PhysicsLAB CP Workbook
Work and Energy

How much work (energy) is needed  to lift a 200-N object to a height of 4 meters? 

How much power is needed to lift the 200-N object to a height of 4 meters in 4 seconds? 

What is the power output of an engine that does 60,000 J of work in 10 seconds? 

Refer to the following information for the next three questions.

The block of ice weighs 500 newtons.
 
How much force is needed to push the ice 6 meters up the incline if you neglect friction? 

How much work is required to push it 6 meters up the incline? 

How much work is required to lift the block vertically 3 meters? 

Refer to the following information for the next three questions.

All of the ramps are 5 meters high. From conservation of energy, we know that the KE of the block at the bottom of the ramp will be equal to the loss of PE. Find the speed of the block at ground level in each case.
Case 1 Case 2 Case 3
 
 
Case 1 

Case 2 

Case 3 

Refer to the following information for the next two questions.

        
Which block gets to the bottom of the incline first?  Assume no friction.
 
Which block arrives with the greater speed? Explain your answer.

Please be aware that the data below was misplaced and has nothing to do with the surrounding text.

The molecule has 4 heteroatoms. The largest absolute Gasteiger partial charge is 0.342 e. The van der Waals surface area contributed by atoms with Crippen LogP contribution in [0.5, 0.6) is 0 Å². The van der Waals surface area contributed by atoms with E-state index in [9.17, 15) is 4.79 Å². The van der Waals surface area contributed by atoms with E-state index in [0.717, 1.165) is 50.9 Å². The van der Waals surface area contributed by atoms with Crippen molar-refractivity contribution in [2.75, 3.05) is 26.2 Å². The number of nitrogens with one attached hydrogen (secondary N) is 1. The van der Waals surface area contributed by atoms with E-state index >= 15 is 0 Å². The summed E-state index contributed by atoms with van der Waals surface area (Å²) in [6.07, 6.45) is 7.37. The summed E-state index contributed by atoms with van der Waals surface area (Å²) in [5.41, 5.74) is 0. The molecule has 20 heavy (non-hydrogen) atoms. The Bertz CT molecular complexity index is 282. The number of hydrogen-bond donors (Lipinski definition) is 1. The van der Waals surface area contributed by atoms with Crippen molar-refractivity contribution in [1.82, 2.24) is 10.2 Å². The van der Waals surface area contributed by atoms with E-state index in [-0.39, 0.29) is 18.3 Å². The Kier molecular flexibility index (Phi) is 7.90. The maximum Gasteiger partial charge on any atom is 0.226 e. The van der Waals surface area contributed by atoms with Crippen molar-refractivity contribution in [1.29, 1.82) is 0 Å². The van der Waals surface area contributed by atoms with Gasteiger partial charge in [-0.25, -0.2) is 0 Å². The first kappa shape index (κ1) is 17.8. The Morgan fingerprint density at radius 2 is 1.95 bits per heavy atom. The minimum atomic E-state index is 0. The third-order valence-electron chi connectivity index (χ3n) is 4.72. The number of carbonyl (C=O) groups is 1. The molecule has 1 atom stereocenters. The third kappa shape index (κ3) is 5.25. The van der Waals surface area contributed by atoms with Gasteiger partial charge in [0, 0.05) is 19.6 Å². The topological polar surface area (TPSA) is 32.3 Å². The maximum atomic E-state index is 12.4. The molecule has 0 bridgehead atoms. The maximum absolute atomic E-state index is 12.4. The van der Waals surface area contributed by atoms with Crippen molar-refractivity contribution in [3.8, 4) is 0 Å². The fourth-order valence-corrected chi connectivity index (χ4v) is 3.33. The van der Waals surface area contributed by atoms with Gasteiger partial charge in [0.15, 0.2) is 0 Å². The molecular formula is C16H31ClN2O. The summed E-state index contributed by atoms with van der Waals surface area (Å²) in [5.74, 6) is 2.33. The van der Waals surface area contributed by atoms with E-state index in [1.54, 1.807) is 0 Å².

Refer to the following information for the next three questions.

The KE and PE of a block freely sliding down a ramp are shown in only one place in the sketch. Fill in the missing values.
pg22C.gif (9070 bytes)
PE top? 

KEupper middle

PElower middle

Refer to the following information for the next four questions.

A big metal bead slides due to gravity along an upright friction-free wire. It starts from rest at the top of the wire as shown in the sketch. How fast is it traveling as it passes:
 
Point B? 

Point D? 

Point E? 

At which point does it have its maximum speed? 

Refer to the following information for the next question.

Rows of wind-powered generators are used in various windy locations to generate electric power.
 
Does the power generated affect the speed? Would locations behind the "windmills" be windier if they aren't there? Discuss this in terms of energy conservation with your classmates. 





Paul G. Hewitt
Copyright © 1984-2005
All rights reserved.
Used with written permission.
PhysicsLAB
HTML conversion
Copyright © 1997-2017
Catharine H. Colwell
All rights reserved.
Mainland High School
Daytona Beach, FL 32114